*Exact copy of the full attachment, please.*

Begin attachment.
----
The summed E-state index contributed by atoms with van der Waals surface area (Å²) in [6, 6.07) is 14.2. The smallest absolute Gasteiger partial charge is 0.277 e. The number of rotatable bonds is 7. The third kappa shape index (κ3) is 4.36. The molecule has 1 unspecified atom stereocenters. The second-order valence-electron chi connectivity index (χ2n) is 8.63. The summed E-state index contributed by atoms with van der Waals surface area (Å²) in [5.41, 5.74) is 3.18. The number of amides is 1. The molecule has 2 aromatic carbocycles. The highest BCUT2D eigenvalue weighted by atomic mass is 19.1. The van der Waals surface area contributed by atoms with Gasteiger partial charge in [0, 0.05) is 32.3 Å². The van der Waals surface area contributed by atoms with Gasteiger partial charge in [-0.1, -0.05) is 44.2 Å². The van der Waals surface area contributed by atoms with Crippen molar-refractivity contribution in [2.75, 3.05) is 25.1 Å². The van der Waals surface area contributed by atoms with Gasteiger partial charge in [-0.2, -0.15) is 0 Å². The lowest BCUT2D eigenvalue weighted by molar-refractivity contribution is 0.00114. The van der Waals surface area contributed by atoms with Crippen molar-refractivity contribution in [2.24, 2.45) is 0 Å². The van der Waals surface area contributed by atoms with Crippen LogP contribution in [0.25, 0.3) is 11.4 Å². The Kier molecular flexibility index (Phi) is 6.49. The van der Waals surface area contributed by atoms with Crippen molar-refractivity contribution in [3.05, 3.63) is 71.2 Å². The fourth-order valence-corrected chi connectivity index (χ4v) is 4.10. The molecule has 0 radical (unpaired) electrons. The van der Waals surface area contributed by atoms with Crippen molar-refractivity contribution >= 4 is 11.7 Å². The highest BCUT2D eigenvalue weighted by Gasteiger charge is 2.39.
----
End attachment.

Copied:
The summed E-state index contributed by atoms with van der Waals surface area (Å²) in [6, 6.07) is 14.2. The smallest absolute Gasteiger partial charge is 0.277 e. The number of rotatable bonds is 7. The third kappa shape index (κ3) is 4.36. The molecule has 1 unspecified atom stereocenters. The second-order valence-electron chi connectivity index (χ2n) is 8.63. The summed E-state index contributed by atoms with van der Waals surface area (Å²) in [5.41, 5.74) is 3.18. The number of amides is 1. The molecule has 2 aromatic carbocycles. The highest BCUT2D eigenvalue weighted by atomic mass is 19.1. The van der Waals surface area contributed by atoms with Gasteiger partial charge in [0, 0.05) is 32.3 Å². The van der Waals surface area contributed by atoms with Gasteiger partial charge in [-0.1, -0.05) is 44.2 Å². The van der Waals surface area contributed by atoms with Crippen molar-refractivity contribution in [2.75, 3.05) is 25.1 Å². The van der Waals surface area contributed by atoms with Gasteiger partial charge in [-0.2, -0.15) is 0 Å². The lowest BCUT2D eigenvalue weighted by molar-refractivity contribution is 0.00114. The van der Waals surface area contributed by atoms with Crippen molar-refractivity contribution in [2.24, 2.45) is 0 Å². The van der Waals surface area contributed by atoms with Crippen LogP contribution in [0.25, 0.3) is 11.4 Å². The Kier molecular flexibility index (Phi) is 6.49. The van der Waals surface area contributed by atoms with Crippen molar-refractivity contribution in [3.05, 3.63) is 71.2 Å². The fourth-order valence-corrected chi connectivity index (χ4v) is 4.10. The molecule has 0 radical (unpaired) electrons. The van der Waals surface area contributed by atoms with Crippen molar-refractivity contribution >= 4 is 11.7 Å². The highest BCUT2D eigenvalue weighted by Gasteiger charge is 2.39.